to T 2 . As we have seen from the Hamiltonian discussion previously, there is a power series
expression for this supertrace which is a holomorphic function of q = exp(2i) for  in the
upper half-plane. One can also prove directly using path integrals that this path integral is a
holomorphic function of  in the upper half-plane. (The key step in the proof is to write certain
components of the stress tensor in the form fQ+ ; : : :g; one then uses this to prove that the
derivative of the index vanishes.)

twist by
angle θ

Figure 2.

In this path integral description, the elds  are sections over T 2 of the spin bundles S .
Since there are four spin structures on T 2 , there are 16 di erent possibilities for the pair of spin

12
bundles S  and hence 16 di erent possibilities for the path integral
Z
DX D + D e L :
X :T 2 !M
We need to know which spin structures we should use. These are of course determined by the
boundary conditions, or gluing conditions on the elds  . In the spatial direction for both +
and we are using the ordinary periodicity and hence the spin structure in that direction is
the non-bounding one for both types of spinors. In the time direction for + we are computing
the supertrace, this means that the spin structure for S + in that direction is the non- bounding
one. In the time direction for we are computing the usual trace and hence the spin structure
for S in that direction is the bounding one. Letting + denote the non-bounding spin structure
on S 1 and the bounding one we see that the spin structures are given as pictured below:

+ +
spin structure spin structure
for S + for S -

Figure 3.

Let us consider the action of SL2 (Z) on these spin structures. First of all, the action of an
element in SL2 (Z) on a spin structure depends only on its reduction modulo two. The spin
structure for S+ is in fact invariant under the full group SL2 (Z) whereas the subgroup leaving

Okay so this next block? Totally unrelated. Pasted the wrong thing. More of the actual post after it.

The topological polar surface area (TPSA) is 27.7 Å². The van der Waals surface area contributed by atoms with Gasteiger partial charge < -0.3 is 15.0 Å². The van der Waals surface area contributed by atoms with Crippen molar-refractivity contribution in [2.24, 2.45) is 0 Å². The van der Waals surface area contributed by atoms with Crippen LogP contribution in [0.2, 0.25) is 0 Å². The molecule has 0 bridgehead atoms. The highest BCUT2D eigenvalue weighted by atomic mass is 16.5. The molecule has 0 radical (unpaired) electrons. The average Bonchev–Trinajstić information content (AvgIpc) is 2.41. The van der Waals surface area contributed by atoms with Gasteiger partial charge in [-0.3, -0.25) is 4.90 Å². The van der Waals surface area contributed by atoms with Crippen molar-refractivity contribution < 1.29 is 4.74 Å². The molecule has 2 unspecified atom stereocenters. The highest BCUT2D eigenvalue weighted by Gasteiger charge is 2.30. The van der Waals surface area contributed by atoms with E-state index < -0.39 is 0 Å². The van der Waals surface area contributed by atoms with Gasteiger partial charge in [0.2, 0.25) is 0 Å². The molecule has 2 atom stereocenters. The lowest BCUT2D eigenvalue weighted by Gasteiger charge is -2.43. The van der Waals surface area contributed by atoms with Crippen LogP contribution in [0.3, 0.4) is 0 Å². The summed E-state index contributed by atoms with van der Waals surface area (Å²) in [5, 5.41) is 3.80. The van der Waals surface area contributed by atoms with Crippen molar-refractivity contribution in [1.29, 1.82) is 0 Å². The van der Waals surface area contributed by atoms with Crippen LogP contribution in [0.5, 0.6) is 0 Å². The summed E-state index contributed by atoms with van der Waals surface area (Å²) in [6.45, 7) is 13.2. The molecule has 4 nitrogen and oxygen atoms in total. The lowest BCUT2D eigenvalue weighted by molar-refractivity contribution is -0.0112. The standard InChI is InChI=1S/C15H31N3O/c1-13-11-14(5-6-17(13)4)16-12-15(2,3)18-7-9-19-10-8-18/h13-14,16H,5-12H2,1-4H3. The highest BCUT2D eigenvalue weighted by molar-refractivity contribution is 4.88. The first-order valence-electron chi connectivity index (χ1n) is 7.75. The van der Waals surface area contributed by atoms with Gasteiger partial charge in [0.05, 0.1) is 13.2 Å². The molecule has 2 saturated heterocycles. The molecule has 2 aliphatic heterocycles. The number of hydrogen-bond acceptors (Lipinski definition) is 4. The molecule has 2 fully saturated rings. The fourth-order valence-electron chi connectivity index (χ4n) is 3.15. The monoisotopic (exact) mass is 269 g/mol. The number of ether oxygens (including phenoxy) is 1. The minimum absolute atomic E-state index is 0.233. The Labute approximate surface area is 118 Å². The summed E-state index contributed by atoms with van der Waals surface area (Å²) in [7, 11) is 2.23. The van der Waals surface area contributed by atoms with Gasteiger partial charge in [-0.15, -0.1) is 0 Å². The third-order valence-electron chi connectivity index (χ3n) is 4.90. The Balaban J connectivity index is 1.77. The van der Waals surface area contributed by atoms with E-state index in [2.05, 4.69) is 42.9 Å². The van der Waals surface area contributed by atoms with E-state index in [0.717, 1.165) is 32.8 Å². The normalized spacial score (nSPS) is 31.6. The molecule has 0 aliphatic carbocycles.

second one invariant is 0 (2), which consists of matrices whose lower left entry is zero modulo
two. This is a subgroup of index three in SL2 (Z) re ecting the fact that the orbit of this spin
structure under SL2 (Z) has three elements. The fundamental domain for 0(2) acting on the
upper half-plane is:

13
Figure 4. Fundamental Domain for 0 (2)

Notice that the quotient of the upper half-plane by 0 (2) has three cusps. The one represented
at 1 in the upper half-space corresponds to 7! 1. Computing in this limit shows that the
path integral reduces to the supertrace on Ker(Q+ ) of qH , as discussed above. The other cusps
correspond to di erent computations. The cusps are interchanged by the action of SL2 (Z) and
hence computing in the limit at one of these means computing the same path integrals but with
di erent spin structures.
As we have already mentioned, the action of SL2 (Z) leaves invariant the spin bundle S+ , so
that when we compute at the other cusps + is still a section of the same spin bundle. What
changes is the spin bundle S . Computing at one of the two other cusps means taking as a
section of
x TM

where  is a real line bundle on T 2 which is non-trivial over the the spatial circle. The two other
cusps di er by whether  is trivial in the time direction; we rst take the case that it is.
The previous analysis can be repeated to determine the index that corresponds to a path
integral with this spin structure. Namely, the Hilbert space of states  for the theory is a tensor
product  = +
of Fock spaces. Nothing has changed with + , but let us examine  . As
before, we have, for example, the Fourier decomposition
X
' () = 'nein :
n6=0
The di erence is that because of the change in the spin structure S around the spatial circle,
the Fourier expansion for is now
X
() = n eim :
m2Z+ 12

14
In particular, in the Fock space there is no copy of S, since there is no zero Fourier coecient
for . (So things are now a bit simpler:  are true Fock spaces, while before this was not
quite so for  .) Thus, the expansion at this cusp for the index is
Z

F(q) = q dimM=24 ^
A(M)ch
1
n=1 Symqn (TM)
m=1=2;3=2;::: qm (TM) :
M
The third cusp is the image of the second cusp under the map  7!  +1. Thus, the expansion
at the third cusp di ers from this one simply by changing the sign of q1=2 and thus, in the last
formula, changing the sign of qm for all m. (Recall that m is in Z + 12 .)
Now there is one important point that we have not yet discussed. This is the source of the
factor q dimM=24 in front of these integral expressions. This comes from the S 1 action on

L = Ker(Q+;? )

In fact, L is an in nite tensor product of one dimensional spaces which are obtained by quantizing
'+ (n); + (n) for n = 1; 2; 3; : : :: On the nth such space, the circle acts with character
n dimM:
2
Thus, on the tensor product the circle action contributes a multiplicative factor